Author(s): Desplanches D, Mayet MH, IlyinaKakueva EI, Sempore B, Flandrois R
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Abstract Seven male Wistar rats were subjected to 7 days of weightlessness on the Soviet biosatellite Cosmos 1667. Muscle histomorphometry and biochemical analyses were performed on the soleus (SOL) and extensor digitorum longus (EDL) of flight rats (group F) and compared with data from three groups of terrestrial controls: one subjected to conditions similar to group F in space except for the state of weightlessness (group S) and the others living free in a vivarium (V1, V2). Relative to group V2 (its age and weight-matched control group), group F showed a greater decrease of muscle mass in SOL (23\%) than in EDL (11\%). In SOL a decrease in the percentage of type I fibers was counterbalanced by a simultaneous increase in type IIa fibers. The cross-sectional area of type I fiber was reduced by 24\%. No statistically significant difference in capillarization and enzymatic activities was observed between the groups. In EDL a reduction in type I fiber distribution and 3-hydroxyacyl-CoA-dehydrogenase activity (27\%) occurred after the flight. The small histochemical and biochemical changes reported suggest the interest in studying muscular adaptation during a flight of longer duration.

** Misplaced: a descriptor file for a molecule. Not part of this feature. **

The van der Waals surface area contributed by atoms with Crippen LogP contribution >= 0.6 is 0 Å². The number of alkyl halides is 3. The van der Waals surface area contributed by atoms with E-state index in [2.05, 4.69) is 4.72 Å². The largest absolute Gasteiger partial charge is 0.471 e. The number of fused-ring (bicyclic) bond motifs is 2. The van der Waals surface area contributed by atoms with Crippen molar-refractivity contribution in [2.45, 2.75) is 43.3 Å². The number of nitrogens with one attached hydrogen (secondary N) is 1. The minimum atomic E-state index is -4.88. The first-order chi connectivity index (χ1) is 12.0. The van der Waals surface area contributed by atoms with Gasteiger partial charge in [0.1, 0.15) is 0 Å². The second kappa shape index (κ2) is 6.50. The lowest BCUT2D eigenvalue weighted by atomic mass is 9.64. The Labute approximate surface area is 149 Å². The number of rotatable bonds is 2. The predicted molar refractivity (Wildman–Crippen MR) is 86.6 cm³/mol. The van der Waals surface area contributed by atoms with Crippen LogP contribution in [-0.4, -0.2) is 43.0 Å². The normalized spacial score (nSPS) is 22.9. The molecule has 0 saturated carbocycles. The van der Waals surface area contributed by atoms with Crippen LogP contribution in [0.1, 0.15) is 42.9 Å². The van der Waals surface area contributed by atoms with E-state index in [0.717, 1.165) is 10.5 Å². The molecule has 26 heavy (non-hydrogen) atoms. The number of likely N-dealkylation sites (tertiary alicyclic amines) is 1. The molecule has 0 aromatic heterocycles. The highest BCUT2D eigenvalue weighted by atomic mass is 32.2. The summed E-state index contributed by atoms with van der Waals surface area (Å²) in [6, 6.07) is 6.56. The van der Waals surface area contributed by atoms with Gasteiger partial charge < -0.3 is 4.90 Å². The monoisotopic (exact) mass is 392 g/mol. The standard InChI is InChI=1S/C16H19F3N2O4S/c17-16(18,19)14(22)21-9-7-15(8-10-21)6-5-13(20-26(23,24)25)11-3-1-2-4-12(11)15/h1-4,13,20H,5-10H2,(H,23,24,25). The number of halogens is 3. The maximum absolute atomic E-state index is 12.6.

This article was published in J Appl Physiol (1985)
and referenced in Journal of Bioanalysis & Biomedicine